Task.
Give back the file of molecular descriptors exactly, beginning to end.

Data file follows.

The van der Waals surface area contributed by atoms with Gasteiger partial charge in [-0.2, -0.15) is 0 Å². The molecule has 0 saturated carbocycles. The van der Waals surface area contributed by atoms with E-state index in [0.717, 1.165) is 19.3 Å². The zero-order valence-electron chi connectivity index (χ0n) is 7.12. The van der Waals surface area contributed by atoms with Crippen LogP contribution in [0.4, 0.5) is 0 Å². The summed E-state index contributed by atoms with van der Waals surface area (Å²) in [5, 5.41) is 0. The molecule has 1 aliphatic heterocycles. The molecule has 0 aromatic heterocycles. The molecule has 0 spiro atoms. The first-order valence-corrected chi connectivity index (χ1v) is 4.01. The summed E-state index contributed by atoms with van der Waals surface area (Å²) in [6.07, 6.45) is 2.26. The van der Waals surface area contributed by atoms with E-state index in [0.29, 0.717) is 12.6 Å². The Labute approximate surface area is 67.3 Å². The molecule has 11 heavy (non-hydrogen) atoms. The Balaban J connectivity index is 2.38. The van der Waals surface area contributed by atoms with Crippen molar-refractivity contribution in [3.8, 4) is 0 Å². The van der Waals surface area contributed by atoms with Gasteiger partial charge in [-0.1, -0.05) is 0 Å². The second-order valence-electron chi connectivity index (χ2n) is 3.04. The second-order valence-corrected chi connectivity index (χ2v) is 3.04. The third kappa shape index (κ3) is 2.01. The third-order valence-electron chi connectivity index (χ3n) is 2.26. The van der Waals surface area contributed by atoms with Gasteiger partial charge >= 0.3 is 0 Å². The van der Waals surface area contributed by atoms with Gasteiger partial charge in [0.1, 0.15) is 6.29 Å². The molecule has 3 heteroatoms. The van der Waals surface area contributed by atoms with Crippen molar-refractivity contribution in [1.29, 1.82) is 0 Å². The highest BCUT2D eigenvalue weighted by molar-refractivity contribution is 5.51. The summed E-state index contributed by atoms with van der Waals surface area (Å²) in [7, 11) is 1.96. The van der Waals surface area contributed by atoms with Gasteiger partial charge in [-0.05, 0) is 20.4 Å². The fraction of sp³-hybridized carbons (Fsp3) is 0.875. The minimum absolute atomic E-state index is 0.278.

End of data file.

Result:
The van der Waals surface area contributed by atoms with Gasteiger partial charge in [-0.2, -0.15) is 0 Å². The molecule has 0 saturated carbocycles. The van der Waals surface area contributed by atoms with E-state index in [0.717, 1.165) is 19.3 Å². The zero-order valence-electron chi connectivity index (χ0n) is 7.12. The van der Waals surface area contributed by atoms with Crippen LogP contribution in [0.4, 0.5) is 0 Å². The summed E-state index contributed by atoms with van der Waals surface area (Å²) in [5, 5.41) is 0. The molecule has 1 aliphatic heterocycles. The molecule has 0 aromatic heterocycles. The molecule has 0 spiro atoms. The first-order valence-corrected chi connectivity index (χ1v) is 4.01. The summed E-state index contributed by atoms with van der Waals surface area (Å²) in [6.07, 6.45) is 2.26. The van der Waals surface area contributed by atoms with E-state index in [0.29, 0.717) is 12.6 Å². The Labute approximate surface area is 67.3 Å². The molecule has 11 heavy (non-hydrogen) atoms. The Balaban J connectivity index is 2.38. The van der Waals surface area contributed by atoms with Crippen molar-refractivity contribution in [3.8, 4) is 0 Å². The van der Waals surface area contributed by atoms with Gasteiger partial charge in [-0.1, -0.05) is 0 Å². The second-order valence-electron chi connectivity index (χ2n) is 3.04. The second-order valence-corrected chi connectivity index (χ2v) is 3.04. The third kappa shape index (κ3) is 2.01. The third-order valence-electron chi connectivity index (χ3n) is 2.26. The van der Waals surface area contributed by atoms with Gasteiger partial charge >= 0.3 is 0 Å². The van der Waals surface area contributed by atoms with Gasteiger partial charge in [0.1, 0.15) is 6.29 Å². The molecule has 3 heteroatoms. The van der Waals surface area contributed by atoms with Crippen molar-refractivity contribution in [1.29, 1.82) is 0 Å². The highest BCUT2D eigenvalue weighted by molar-refractivity contribution is 5.51. The summed E-state index contributed by atoms with van der Waals surface area (Å²) in [7, 11) is 1.96. The van der Waals surface area contributed by atoms with Gasteiger partial charge in [-0.05, 0) is 20.4 Å². The fraction of sp³-hybridized carbons (Fsp3) is 0.875. The minimum absolute atomic E-state index is 0.278.